The Marble Hallway

            Karen squeezed Henry’s arm as they walked into the country club. The overpowering smell of lilies reminded her of Grampa’s funeral. She fought the urge to crane her neck to see how high the ceiling went. Karen had never been in a place so grand. Fear made her breath quicken.
Then she heard her mother’s voice in her head, “Money doesn’t make them better than you Girlie. Hold your head up high.”
She took a deep breath and smiled up at Henry, determined to act like she belonged here. Determined to be a lady. Determined to leave her past behind.

Thursday, April 19, 2012

Sleeping with the Fishes: A Tale of Guppy Love

            James got a fish tank for Christmas. We read all the directions and went to the pet store to investigate what critters might be right for our home. We came home with three guppies. James cradled the water filled plastic bag with the same care I held him as an infant. He wouldn’t let the cashier put them into another plastic bag at checkout, “They’ll be scared.” He insisted.
            On the way home we discussed names. The blue one was to be known as Jay, after James’ favorite Lego Ninjago character. He let Owen name the orange one. Owen called him Rust in memory of our late orange tabby cat Rusty. Then James bestowed upon me the honor of naming the third. The fish was a bright yellow color. I thought a Scandinavian name would be good so I suggested Thor. The boys loved the idea—even when James pointed out that Thor the guppy was a girl.
            Now maybe at that moment, I should have thought about what would happen with boys and girls swimming together in a five-gallon tank. But animal husbandry has never been my specialty. So I didn’t give it a second thought until about a month or so later when Thor seemed to be getting fatter and fatter. Apparently, guppies are the rabbits of the aquatic world.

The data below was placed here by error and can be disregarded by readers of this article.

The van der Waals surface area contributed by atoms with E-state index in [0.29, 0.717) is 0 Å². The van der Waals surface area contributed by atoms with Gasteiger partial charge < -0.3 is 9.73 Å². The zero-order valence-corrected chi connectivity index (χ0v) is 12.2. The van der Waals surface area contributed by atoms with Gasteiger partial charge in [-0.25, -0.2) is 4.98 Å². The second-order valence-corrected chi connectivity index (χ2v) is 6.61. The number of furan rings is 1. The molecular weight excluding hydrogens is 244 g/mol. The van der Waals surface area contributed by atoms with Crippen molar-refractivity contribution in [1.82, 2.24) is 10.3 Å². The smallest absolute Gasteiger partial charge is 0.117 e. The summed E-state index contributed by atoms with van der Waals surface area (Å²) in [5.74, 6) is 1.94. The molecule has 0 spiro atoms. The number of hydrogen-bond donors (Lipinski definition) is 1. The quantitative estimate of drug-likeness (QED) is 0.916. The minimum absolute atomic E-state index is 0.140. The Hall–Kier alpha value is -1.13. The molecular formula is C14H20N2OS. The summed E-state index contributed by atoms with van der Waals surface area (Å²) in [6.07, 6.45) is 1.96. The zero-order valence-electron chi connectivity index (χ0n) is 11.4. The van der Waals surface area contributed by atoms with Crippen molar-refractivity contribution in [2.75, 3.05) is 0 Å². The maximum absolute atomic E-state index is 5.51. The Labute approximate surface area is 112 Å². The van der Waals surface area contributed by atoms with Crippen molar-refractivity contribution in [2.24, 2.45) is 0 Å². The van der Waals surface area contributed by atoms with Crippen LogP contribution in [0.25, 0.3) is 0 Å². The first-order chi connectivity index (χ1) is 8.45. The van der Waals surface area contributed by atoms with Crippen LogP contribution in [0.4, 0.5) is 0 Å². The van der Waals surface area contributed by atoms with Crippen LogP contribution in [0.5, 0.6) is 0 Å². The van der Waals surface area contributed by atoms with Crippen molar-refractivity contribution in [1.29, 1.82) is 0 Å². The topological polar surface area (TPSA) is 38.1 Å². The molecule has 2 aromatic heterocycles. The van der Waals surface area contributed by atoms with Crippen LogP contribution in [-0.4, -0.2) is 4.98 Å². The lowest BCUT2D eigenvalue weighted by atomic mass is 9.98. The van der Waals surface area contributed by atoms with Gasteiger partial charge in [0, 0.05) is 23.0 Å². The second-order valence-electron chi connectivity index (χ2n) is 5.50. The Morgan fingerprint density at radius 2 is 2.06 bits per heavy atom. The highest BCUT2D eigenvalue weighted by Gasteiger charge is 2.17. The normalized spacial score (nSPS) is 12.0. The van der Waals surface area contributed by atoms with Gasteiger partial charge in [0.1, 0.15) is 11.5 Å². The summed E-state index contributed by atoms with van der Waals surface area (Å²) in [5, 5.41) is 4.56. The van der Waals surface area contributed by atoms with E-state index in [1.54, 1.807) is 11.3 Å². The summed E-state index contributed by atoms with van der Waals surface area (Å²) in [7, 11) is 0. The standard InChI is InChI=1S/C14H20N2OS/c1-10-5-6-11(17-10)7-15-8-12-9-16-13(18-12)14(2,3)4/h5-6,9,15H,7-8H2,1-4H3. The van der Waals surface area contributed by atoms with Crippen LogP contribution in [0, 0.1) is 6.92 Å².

One evening while putting the boys to bed I noticed extra movement in the fish tank. Sure enough, there were a half-dozen or so tiny new fish in the tank. Guppies don’t lay eggs like most fish. They have give birth to a litter of guppy puppies. This is called a fry—an ironic name for a bunch of fish to be sure!
            Our family was tickled with the new development. James slept on the floor of his room so he could be closer to the fish tank. Like so many events in our lives, I announced it on Facebook.  There were many congratulations and one dose of cold water as a friend from high school mentioned the fact that guppies have a habit of eating their young. Not these guppies, I thought to myself. Not Thor, she would never eat her babies.
            But an animal must be true to her nature. By morning, there were no babies left in the tank. There were tears from my boys.
“How could she do that?” Owen asked. “How could a mother eat her babies?”
I tried to explain that you can’t get angry with an animal doing what comes naturally. You can’t be mad when a lion eats an antelope or a hawk eats a cute little bunny. They’re just acting the way God made them. Owen didn’t seem convinced.
            “Besides,” I said. “Look at the guppies. How big do you think their brains are? What’s bigger? Their brains or their stomachs?”
            I assured the boys that if Thor had babies again I would separate the adults and offspring as soon as possible. A month or so later I noticed Thor getting chunky again. I found a fish bowl and had it cleaned out and ready for the big moment.
            One Monday morning after feeding the boys and sending them upstairs to get dressed and brush their teeth I heard a whoop from upstairs.
Okay, technically it's a hurricane lamp, not a fishbowl.
            “Mom! Thor had babies!”
            Why does stuff like this always happen on Mondays? Again, there were about a half-dozen baby guppies in the tank. We scooped the adults out of the tank and placed them in the fish bowl.
            “Mom, I think you got some of the babies,” James said.
            I assured him that I hadn’t. But by the time we left for school there were three babies in the fish bowl with the adults. I hadn’t moved them with the adults—Thor just hadn’t finished giving birth when I moved her. And you thought your labor was bad. Naturally, those babies didn’t survive. But the seven in the tank thrived and got big quickly.
            I did some on-line research about when I could reintroduce the adults to the babies. Every site I visited said, “When they’re too big to be eaten”. Well that’s helpful! Can you be any more vague? So I stopped by the pet store to get advice. The very helpful sales woman suggested giving it another week or so. She also warned me that having more males than females would be very taxing to the female. “They’ll just keep going after her,” she said. Wow. Fish are pigs!
            Unfortunately, Thor didn’t make it to the reunion with her babies. I found her at the bottom of the fish bowl that afternoon. I guess having twenty or so babies in the space of a couple of months then being relentlessly pursued by two horny guppies takes its toll.